For someone not educated in Japan and who does not share these values, it can really stink trying to do even "normal" things within your rights like leave work on time every day, take paid vacation days, or get out of pointless weekend events and meetings. Your bosses and co-workers may not be able to prevent you in a legal sense from doing these things, you probably won't get fired either, but they may give you a lot of grief and passive-aggressive drama for it.

The drama is something I really want to avoid. Ain't nobody got time for that, I think I like it even less than outright angry confrontations.

First, let's look at some of the things a well-adjusted adult Japanese employee would never do when making a request to a superior:

1. get openly angry 
2. talk about rights, labor laws, contracts
3. offer a reason/excuse that does not sound very serious (e.g. when asking for time off they will ask for "family issues" or "a wedding/funeral I must attend" NOT "going to a concert on Friday")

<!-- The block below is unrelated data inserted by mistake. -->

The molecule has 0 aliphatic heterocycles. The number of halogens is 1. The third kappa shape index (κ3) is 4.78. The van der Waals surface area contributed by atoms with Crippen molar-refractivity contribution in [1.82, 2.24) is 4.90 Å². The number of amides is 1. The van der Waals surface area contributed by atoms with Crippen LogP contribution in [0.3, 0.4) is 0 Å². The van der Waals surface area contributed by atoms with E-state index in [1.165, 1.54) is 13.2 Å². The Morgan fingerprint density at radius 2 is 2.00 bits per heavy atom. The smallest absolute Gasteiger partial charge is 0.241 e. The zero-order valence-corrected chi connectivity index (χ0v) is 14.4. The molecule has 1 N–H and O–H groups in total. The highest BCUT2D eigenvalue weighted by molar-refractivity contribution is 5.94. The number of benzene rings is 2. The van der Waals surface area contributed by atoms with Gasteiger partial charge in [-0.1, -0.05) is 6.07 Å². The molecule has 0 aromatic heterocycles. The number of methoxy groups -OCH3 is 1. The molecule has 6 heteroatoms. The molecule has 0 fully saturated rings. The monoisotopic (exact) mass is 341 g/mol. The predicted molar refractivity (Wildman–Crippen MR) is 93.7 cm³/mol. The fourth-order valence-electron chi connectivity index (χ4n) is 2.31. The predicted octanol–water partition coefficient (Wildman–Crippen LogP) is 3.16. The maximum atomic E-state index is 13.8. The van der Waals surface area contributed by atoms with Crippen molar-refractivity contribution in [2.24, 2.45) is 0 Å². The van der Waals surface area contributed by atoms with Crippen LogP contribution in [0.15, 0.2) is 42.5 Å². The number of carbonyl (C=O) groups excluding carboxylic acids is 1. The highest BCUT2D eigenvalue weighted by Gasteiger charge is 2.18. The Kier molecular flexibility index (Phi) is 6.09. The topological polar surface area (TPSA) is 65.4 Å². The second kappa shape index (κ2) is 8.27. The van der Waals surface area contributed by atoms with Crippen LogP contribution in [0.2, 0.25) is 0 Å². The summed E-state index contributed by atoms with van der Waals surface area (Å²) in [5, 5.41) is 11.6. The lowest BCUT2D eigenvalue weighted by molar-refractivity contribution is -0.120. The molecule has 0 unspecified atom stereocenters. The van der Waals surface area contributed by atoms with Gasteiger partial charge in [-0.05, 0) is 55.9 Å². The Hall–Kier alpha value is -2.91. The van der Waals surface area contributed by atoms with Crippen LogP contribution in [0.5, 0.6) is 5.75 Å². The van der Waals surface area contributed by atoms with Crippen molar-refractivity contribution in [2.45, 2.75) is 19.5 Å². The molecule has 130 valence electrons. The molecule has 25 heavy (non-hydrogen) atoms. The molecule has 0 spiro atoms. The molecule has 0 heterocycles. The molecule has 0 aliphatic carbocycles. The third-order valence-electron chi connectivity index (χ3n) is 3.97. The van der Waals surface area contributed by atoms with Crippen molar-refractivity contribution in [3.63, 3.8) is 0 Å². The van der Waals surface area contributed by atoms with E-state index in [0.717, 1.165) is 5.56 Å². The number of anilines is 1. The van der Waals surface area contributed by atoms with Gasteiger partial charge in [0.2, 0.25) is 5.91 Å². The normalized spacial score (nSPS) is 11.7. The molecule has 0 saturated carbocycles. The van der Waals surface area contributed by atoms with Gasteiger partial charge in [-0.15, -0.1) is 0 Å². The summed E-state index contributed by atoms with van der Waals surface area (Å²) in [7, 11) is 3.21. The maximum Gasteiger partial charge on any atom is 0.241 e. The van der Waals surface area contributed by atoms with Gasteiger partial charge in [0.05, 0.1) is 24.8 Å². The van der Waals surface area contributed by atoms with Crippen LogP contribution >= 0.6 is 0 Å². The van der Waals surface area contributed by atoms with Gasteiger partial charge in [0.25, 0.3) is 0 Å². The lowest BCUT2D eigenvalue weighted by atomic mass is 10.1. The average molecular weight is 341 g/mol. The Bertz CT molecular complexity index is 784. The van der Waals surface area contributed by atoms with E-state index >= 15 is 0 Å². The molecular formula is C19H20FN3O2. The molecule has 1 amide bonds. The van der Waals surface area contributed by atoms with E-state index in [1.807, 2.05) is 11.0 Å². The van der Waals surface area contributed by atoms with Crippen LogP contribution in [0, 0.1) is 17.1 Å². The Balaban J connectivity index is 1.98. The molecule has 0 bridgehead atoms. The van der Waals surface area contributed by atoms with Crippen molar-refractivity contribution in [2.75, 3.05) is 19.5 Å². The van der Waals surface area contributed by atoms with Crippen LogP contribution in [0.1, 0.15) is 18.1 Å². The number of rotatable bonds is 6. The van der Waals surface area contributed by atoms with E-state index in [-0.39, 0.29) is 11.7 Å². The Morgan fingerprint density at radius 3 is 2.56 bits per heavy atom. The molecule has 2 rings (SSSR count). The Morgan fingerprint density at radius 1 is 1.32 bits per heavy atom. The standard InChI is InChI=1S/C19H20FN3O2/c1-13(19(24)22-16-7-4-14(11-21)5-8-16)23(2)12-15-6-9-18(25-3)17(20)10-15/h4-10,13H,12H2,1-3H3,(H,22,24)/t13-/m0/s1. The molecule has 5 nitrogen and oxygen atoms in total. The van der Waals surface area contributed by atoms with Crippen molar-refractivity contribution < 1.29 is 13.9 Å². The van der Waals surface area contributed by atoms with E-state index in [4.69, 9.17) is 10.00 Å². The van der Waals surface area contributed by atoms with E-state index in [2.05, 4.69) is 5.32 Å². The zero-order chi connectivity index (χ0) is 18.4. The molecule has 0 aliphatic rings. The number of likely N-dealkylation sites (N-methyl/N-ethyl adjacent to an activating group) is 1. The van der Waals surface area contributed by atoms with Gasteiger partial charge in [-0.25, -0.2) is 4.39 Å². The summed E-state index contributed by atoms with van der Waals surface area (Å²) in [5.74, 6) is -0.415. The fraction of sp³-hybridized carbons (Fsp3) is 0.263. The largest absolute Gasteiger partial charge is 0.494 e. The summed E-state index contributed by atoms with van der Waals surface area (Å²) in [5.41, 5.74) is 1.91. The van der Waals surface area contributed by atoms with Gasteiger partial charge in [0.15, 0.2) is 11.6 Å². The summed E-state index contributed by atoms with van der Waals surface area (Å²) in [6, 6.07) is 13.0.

4. use words that suggest the boss is being unfair, unreasonable, or wrong
5. blab around the office about how they're looking forward to their vacation/weekend/time off

Foreigners often make the mistake of doing these kinds of things, and what they get for it is a lot of unnecessary drama--getting visits from kacho to talk about your work ethic, guilting you into feeling like you're doing something wrong, getting told "no" outright so going ahead with your plan means deliberately defying your superiors, etc. I have seen all these and more things happen to my foreign co-workers, but not to me after I started negotiating in a more Japanese way.